This is a great way for you to have a secured income throughout your retirement, without worrying about the market’s future and losing your capital.

The market’s instability may continue for some time, but don’t let it stop you from achieving your retirement goal. If you need help setting up a conservative income portfolio and don’t have the time to manage your investments, consider seeking a financial advisor. Take control of your financial situation today and use the appropriate investments that best fit your risk tolerance.

Jay Tyner is president and founder of Semmax Financial Group, with locations in Greensboro, NC and Winston Salem, NC. He has over 20 years of financial experience, specializing in investments and retirement planning for pre-retirees and retirees.

Offsetting the Tax Ramifications of Required Minimum Distributions For Inherited IRAs

Posted November 14th, 2011 in Investing, Taxes by Jeremy Waller

Roth IRA and Taxes

This following is a guest post from John Papa, president of Diversified Planning Strategies. More information about John can be found at the bottom of this post.

Those looking to pass on their hard earned wealth by way of an IRA often fail to account for the potential tax ramifications of required minimum distributions for inherited IRAs. Even someone that does not need these distributions to live is required by law to start taking them at age 70.5.  If they don’t, Uncle Sam can become an unintended heir.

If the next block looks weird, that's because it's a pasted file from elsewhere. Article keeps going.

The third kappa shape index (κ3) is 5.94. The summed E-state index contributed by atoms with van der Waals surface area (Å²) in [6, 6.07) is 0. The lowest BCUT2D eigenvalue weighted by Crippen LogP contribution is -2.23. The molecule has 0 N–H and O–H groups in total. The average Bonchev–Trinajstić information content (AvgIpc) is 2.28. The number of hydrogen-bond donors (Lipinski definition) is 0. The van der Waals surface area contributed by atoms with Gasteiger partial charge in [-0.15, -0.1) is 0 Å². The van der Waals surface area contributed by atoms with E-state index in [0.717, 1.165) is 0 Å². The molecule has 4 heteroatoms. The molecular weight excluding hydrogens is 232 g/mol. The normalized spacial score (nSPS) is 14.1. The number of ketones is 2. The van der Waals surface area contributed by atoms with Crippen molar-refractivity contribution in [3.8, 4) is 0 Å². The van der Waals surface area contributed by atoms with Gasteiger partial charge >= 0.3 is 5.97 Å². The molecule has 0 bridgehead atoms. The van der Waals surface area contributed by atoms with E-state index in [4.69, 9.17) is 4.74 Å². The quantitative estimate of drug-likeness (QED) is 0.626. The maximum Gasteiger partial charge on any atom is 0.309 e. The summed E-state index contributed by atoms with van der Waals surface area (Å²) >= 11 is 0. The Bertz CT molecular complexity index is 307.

By marrying a few financial tools though, portfolios can avoid being sabotaged by the IRS and offset the tax implications of these distributions. Continue Reading »

Are Annuities A Good Investment?

Posted October 31st, 2011 in Insurance, Investing by Jeremy Waller

Last week I hit on a financial vehicle that tends to get a bad rap – annuities. Dun dun dun dun….

I’ve seen a lot of popular financial advisers and finance bloggers preach the evils of this vehicle. For some people, that advise is solid. But for others, annuities might actually be useful. So are annuities a good investment? Continue Reading »

What Is An Annuity And How Does It Work?

Posted October 26th, 2011 in Insurance, Investing by Jeremy Waller
Annuity Cartoon

Comic courtesy of Lance Andrew

I listen to a number of podcasts from several different finance gurus. Over the past week I’ve heard people asking questions about annuties. The story usually goes something like this…

Caller: My financial advisor told me I should roll my IRA into an annuity. Is this a good idea?

Guru: No! It’s a terrible idea!

End of call. Continue Reading »